Figure 8

Figure 8: Barrett: splinter,measure 1, with annotations

Translating the meter of 18/8 into three shorter sub-measures allowed me to conceptualize the measure into more comprehensible chunks that I could track with more consistency and accuracy than I could with the original bar of 18/8. I made decisions about how to divide the bar based on several factors. Most importantly, I attempted to annotate and draw new bar lines where I believed I could most accurately align the rhythm written on the score with both my execution and the reference that I would use to monitor the accuracy (whether that was counting in my mind or using the external reference of a metronome/click track). By narrowing my focus on how I counted the rhythm within each bar, I immediately noticed that I was able to train my mind and body to be able to perform the notated rhythms with much more accuracy and consistently.

Although it may seem that translating the 18/8 meter into three shorter sub-measures could potentially alter the phrasing of the measure (it is clear from the score that Barrett intends to a create a gradual consistent build of dynamic intensity and timbral evolution from the precise start to finish of the measure), I argue that it's possible to take into consideration how the phrases are constructed, and to phrase across the annotated bar lines to make the intended shape of the composition. In the same way that one could connect the material of multiple measures under a phrasing line, a performer can make the full phrase of the 18/8 bar come to life while using the translated meters method to aid rhythmic accuracy.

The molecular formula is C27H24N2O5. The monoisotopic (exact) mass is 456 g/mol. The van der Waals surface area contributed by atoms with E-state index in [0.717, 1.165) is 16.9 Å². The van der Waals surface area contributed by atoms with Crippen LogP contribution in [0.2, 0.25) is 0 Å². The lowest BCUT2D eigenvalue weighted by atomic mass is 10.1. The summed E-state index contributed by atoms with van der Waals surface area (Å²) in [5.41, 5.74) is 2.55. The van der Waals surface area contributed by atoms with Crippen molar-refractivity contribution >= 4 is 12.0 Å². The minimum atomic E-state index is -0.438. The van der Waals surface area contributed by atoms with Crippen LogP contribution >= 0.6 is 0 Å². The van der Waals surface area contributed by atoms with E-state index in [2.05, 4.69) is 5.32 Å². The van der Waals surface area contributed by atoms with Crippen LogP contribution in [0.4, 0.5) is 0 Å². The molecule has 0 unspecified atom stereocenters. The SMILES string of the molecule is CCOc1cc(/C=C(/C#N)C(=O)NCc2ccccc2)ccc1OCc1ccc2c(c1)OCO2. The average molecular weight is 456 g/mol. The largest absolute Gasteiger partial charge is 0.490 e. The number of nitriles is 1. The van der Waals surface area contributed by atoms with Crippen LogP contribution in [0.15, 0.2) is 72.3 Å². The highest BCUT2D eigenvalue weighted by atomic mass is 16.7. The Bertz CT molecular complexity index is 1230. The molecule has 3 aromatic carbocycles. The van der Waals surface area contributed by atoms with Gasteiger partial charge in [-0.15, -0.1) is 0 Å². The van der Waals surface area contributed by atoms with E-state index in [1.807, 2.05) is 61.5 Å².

This method of meter translation combined with the use of a custom made click track that I built for practicing and learning this piece (which I will discuss in much more detail in a subsequent section) allowed me to practice aligning certain rhythmic landmarks in the measure to gauge my accuracy and understanding of the rhythm as I practiced. Since I quickly found this method of meter translation to be effective, I continued to apply this process to the rest of splinter as was necessary, which given the hyper complexity of the piece proved to be necessary in nearly every measure of the work.